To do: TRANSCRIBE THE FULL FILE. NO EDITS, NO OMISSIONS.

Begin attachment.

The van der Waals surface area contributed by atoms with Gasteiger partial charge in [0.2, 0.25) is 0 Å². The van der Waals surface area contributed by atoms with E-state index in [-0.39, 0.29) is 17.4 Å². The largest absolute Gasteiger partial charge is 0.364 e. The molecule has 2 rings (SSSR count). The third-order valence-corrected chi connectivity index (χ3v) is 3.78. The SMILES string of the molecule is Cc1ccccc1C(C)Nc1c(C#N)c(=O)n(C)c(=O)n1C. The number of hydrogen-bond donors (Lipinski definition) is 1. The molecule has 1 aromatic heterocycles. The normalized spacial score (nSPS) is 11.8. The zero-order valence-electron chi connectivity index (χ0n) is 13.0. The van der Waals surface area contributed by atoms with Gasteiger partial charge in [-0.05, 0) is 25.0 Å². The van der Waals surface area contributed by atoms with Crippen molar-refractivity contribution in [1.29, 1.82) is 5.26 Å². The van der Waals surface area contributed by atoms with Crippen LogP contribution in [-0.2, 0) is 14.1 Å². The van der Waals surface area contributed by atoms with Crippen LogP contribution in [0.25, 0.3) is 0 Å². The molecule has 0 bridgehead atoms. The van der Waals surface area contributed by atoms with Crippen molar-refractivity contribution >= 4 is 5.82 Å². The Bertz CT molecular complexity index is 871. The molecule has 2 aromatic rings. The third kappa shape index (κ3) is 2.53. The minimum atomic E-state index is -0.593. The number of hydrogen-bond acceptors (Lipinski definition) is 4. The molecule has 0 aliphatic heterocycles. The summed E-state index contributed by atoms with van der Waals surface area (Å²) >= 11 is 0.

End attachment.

The van der Waals surface area contributed by atoms with Gasteiger partial charge in [0.2, 0.25) is 0 Å². The van der Waals surface area contributed by atoms with E-state index in [-0.39, 0.29) is 17.4 Å². The largest absolute Gasteiger partial charge is 0.364 e. The molecule has 2 rings (SSSR count). The third-order valence-corrected chi connectivity index (χ3v) is 3.78. The SMILES string of the molecule is Cc1ccccc1C(C)Nc1c(C#N)c(=O)n(C)c(=O)n1C. The number of hydrogen-bond donors (Lipinski definition) is 1. The molecule has 1 aromatic heterocycles. The normalized spacial score (nSPS) is 11.8. The zero-order valence-electron chi connectivity index (χ0n) is 13.0. The van der Waals surface area contributed by atoms with Gasteiger partial charge in [-0.05, 0) is 25.0 Å². The van der Waals surface area contributed by atoms with Crippen molar-refractivity contribution in [1.29, 1.82) is 5.26 Å². The van der Waals surface area contributed by atoms with Crippen LogP contribution in [-0.2, 0) is 14.1 Å². The van der Waals surface area contributed by atoms with Crippen LogP contribution in [0.25, 0.3) is 0 Å². The molecule has 0 bridgehead atoms. The van der Waals surface area contributed by atoms with Crippen molar-refractivity contribution >= 4 is 5.82 Å². The Bertz CT molecular complexity index is 871. The molecule has 2 aromatic rings. The third kappa shape index (κ3) is 2.53. The minimum atomic E-state index is -0.593. The number of hydrogen-bond acceptors (Lipinski definition) is 4. The molecule has 0 aliphatic heterocycles. The summed E-state index contributed by atoms with van der Waals surface area (Å²) >= 11 is 0.